File photo from national cross country championships

© Copyright – 2017 – Athletics Illustrated

Toronto’s Justyn Knight made a statement during the 2017 London IAAF World Track and Field Championships Saturday, where he finished in ninth place in the 5,000-metre final. It was another impressive move forward in his career.

He finished less than seven seconds behind the winner Muktar Edris of Ethiopia. Edris won in the time of 13:32.79. Knight crossed the finish line in the time of 13:39.15. The legendary Mo Farah of Great Britain was dethroned in this race finishing second in 13:33.22, while American Paul Chelimo (formerly of Kenya) earned bronze with a finish of 13:33.30. Knight was less than six seconds from medalling.

“I think the best way to describe my feelings toward this championship is happy but not satisfied,” shared the Syracuse University athlete. “Finishing ninth in the world is a huge honour, however, I know that moving forward I need to expect more from myself.”

The 21-year-old blossomed during his grade 11 and 12 years at St. Michael’s College School, where he won the Ontario Federation of School Athletic Associations (OFSAA) cross-country championships in 2013. His rise has been steady, which includes a competitive performance in the IAAF World Cross Country Championships with a 22nd place finish. His NCAA career has been nothing short of spectacular with several top-five finishes at the national championships in cross-country as well as on the track in the 3,000m and 5,000m distances.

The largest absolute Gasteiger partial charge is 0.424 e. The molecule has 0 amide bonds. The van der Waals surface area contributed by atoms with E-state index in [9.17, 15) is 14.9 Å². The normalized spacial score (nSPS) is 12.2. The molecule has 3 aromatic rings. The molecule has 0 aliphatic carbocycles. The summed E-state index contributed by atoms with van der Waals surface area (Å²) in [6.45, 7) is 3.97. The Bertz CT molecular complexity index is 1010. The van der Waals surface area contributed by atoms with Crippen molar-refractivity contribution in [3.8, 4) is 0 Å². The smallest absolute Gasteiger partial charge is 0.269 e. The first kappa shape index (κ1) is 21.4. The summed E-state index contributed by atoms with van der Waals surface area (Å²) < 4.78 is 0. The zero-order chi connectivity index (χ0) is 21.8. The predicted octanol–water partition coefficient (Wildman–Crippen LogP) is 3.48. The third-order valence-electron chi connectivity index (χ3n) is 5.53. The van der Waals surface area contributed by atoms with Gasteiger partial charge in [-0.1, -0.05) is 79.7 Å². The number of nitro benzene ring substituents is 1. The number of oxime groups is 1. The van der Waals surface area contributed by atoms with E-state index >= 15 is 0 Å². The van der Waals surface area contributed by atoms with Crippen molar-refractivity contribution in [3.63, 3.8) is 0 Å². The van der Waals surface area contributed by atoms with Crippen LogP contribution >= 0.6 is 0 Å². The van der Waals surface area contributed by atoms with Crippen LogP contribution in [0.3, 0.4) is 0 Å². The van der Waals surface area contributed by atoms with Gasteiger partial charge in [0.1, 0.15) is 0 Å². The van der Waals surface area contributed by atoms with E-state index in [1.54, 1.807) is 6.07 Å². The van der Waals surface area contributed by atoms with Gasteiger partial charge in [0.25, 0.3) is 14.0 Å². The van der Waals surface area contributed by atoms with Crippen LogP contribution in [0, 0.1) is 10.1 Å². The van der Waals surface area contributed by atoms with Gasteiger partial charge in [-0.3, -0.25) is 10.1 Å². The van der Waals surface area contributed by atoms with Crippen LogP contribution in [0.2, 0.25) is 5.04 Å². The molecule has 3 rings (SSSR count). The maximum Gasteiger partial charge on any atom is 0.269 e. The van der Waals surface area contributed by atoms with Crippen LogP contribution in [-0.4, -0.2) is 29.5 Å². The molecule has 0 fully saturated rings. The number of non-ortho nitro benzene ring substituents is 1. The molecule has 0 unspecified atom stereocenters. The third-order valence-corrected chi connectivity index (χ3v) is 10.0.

His personal best in the 5,000m event is one of the all-time best Canadian results at 13:17.51. Only three Canadians have run faster, Cameron Levins, Jeffrey Schiebler and Mo Ahmed who currently holds the national record at 13:01.74. He also owns the Canadian 10,000m record at 27:02.35, which he set during the 2017 world championships.

Ahmed was in the race as well and finished sixth with his 13:35.43.

To have two Canadians in the top-nine is impressive and more-so by their finish times – a handful of seconds from glory. The future for Canadian distance running looks bright.

“It was a great learning experience and I can’t wait to compete on the world stage again.”